MR. J. ROWLANDS (Finsbury, E.)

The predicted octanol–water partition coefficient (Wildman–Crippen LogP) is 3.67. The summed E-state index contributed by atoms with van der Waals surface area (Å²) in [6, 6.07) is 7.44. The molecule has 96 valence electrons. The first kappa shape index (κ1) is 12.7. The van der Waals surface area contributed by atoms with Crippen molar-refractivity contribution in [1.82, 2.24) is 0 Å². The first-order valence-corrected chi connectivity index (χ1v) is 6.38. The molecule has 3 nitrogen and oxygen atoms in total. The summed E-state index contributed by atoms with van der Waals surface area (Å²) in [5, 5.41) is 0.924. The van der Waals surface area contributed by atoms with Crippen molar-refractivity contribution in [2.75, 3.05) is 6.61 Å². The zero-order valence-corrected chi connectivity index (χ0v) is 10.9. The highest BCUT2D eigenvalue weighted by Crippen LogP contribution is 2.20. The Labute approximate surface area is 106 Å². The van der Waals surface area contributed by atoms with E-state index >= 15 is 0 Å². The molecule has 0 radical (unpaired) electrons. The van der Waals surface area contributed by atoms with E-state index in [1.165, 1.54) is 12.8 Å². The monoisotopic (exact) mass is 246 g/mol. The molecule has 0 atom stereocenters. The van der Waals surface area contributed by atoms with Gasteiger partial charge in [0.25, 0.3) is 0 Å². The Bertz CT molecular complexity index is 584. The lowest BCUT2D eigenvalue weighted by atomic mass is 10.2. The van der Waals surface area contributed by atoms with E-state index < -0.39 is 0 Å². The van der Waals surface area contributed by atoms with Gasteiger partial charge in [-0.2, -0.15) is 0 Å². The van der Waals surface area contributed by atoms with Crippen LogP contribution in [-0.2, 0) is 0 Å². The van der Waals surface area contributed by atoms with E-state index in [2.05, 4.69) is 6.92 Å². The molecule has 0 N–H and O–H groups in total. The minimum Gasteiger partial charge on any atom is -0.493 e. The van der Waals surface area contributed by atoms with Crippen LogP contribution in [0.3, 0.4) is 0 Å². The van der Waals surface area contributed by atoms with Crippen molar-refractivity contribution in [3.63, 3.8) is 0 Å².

said, that as he listened to the speech of the hon. Member for South Belfast (Mr. Johnston), he thought the hon. Gentleman must be very easily satisfied with the government of his country. The hon. Gentleman repeatedly claimed to speak in the name of the people of Ulster. However unpleasant it might be for the hon. Gentleman opposite to be reminded of it, the fact remained that Ulster sent a majority of its Representatives to support the hon. Member for the City of Cork (Mr. Parnell). Taking that as a standpoint, they could discount a little the encomiums which the hon. Member for South Belfast heaped upon the present government of Ireland. Judging from the Speech from the Throne, the Government, too, seemed perfectly satisfied with the result of their work. They spoke of the decrease of agrarian crime in Ireland. No doubt they based the statement upon the result of their action during the last six months in regard to those whom they chose to call criminals. If his (Mr. Rowlands') memory served him, the Chief Secretary for Ireland (Mr. A. J. Balfour) said, in introducing the Crimes Bill, that the case for the measure was not based on statistics of agrarian crime in Ireland. And the operation of the Crimes Bill bad not reduced agrarian crime in Ireland. What was it that had reduced agrarian crime in Ireland? Was it the fact that in some cases landowners had begun to see that they had been trying to extort the impossible from their tenants? Was it the fact that at Gweedore the landlords had come to terms with their tenants? Was it the fact that at Bodyke the landlord, after having evicted his tenants, had come to terms with them? Was not that the reason why there had been a decrease in agrarian crime? Then why had the Crimes Act been put in force in the way it had? Why was it so many people were now in prison? Because they had dared to speak to their fellows. The Government said they thought a better result would accrue in Ireland. Could they point to a single instance in which one of the men they had cast into prison had left the gaol impressed with the policy he had previously condemned? Within the last month he (Mr. Rowlands) had conversed with many respectable men in Ireland who had been thrown into prison; and they had assured him that, while they did not like the suffering which the imprisonment and the plank bed entailed, they were prepared to endure it again, if by so doing they could add to the welfare of their countrymen. It had only made them more determined than ever. It was well, therefore, right hon. Gentlemen opposite should hesitate before expressing confidence that their system of government had been so beneficial to the people of Ireland. He now desired to deal with matters closely connected with his own visit to Ireland. When in Ireland, he found himself watched at every turn with the same attention by the authorities as the deputation to which the noble Earl (the Earl of Cavan) had referred. At Loughrea he and his friends went to see the places of interest, and he should think there were a dozen members of the Royal Irish Constabulary busily engaged in watching to see that they did not do anything wrong. He thought at the time it was a great pity the taxpayers of England could not see to what they were required to contribute. During the debate on the Crimes Bill, the House was told there was no intention of putting down meetings of political opponents—that political opponents would have every facility of advocating their views. He tested the point, and his Friend, Mr. Wilfrid Blunt, was now in prison because he tested it with him. They went over to Ireland as members of the Home Rule Union; they called a distinctly English meeting, and they gave to the authorities their guarantee that no one but Englishmen should speak at the meeting. What was the object they had in view? To stir the people of Ireland up to crime? No. Far be it from him to have such an object in view. Was it to the interest, even politically, of the Liberal Party that crime should take place in Ireland? They had seen what had taken place on the Clanricarde Estate. They were aware of the misery that Lord Clanricarde had cast over that part of the West of Ireland where he reigned. They called the meeting, and they were served just as others. Let him read to the House the resolution which it was his intention to have proposed at the meeting at Wood-ford, on Sunday, the 23rd of October, so that they might see how violent it was—how wild the ideas contained in it were. The people had been pounced upon early in the morning by military and police and turned out of their homes, and at the Woodford meeting he wished to move— That this meeting expresses its heartfelt sympathy with the tenants on the estate of Lord Clanricarde in the severe sufferings they have undergone, and trusts that the action of the English people will enable them shortly to obtain that justice to which they are duly entitled. They asked the people to wait until they constitutionally carried England with them; because when he addressed a big meeting at Galway the chief question the people asked him was—" Can we expect Constitutional reform from England? "He told them he firmly believed the House of Commons would give it them. At the Galway meeting there was not the slightest disturbance. The police were conspicuous by their absence; the meeting was orderly; the people followed him to his hotel and then dispersed. The Government chose to suppress the meeting at Woodford by physical force. They chose to arrest Mr. Blunt and to cast him into prison; but he was persuaded that there was no person in England who thought Mr. Blunt was any more criminal now than he was before he was arrested on the 23rd of October last. The Government had certainly not advanced the cause of good government one iota by their policy. On the contrary, they would have made the estrangement between the two people more bitter than it was previously had it not been for the action of the Opposition. When he went to Ireland he was a Home Ruler; but he was only a theoretical Home Ruler. But now he stood up in his place to advocate Home Rule, because he had seen the evils of the Government of Ireland. Had he not witnessed the treatment to which the Irish people were subjected, he could not have conceived that their present treatment was possible. When the trial was proceeding at Portumna, at the beginning of last month, such was the conduct of the police towards the people outside the Court House, that an English solicitor felt bound to make a protest from the middle of the Court. The result was that better treatment was served out to the people. He did hope the Government would perceive that if they wanted to win the respect of the Irish people, if they wanted to make the difficulties between the two countries less, they must stay their wild career of punishment in Ireland. They might inflict punishment upon many men; but they would not break the spirit of the people, because the people had suffered too much in the past. What England had to do was to meet the Irish people in a spirit of conciliation. He was told that many things had been done to stir up passions amongst the Irish people. Neither Mr. Blunt, nor himself, nor any of the English Gentlemen who were in Ireland about the time of the Woodford meeting, made any strong speeches to stir up passions amongst the people. If he wanted to find an incitement to rebellion, he would turn to the speeches of a right hon. Gentleman opposite. It was a right hon. Gentleman opposite who went to Ulster and said—"Ulster will fight, and Ulster will be right." he had not yet heard that the right hon. Gentleman's Colleagues, who were now so strong in the condemnation of the language of others, had condemned the language of their right hon. Colleague. He (Mr. Rowlands) and his Friends were not responsible for any such language during their stay in Ireland. It was not necessary to say more upon the point. He was quite satisfied to let the two peoples meet as they were meeting. He was only too delighted to find Irish people coming amongst us, and that more Englishmen were spending their holidays in Ireland, because the result must be good. The present system of government in Ireland was a failure and a fraud, and before many years were over those who now supported it would have to admit it was one of the most ghastly failures ever inflicted upon a people.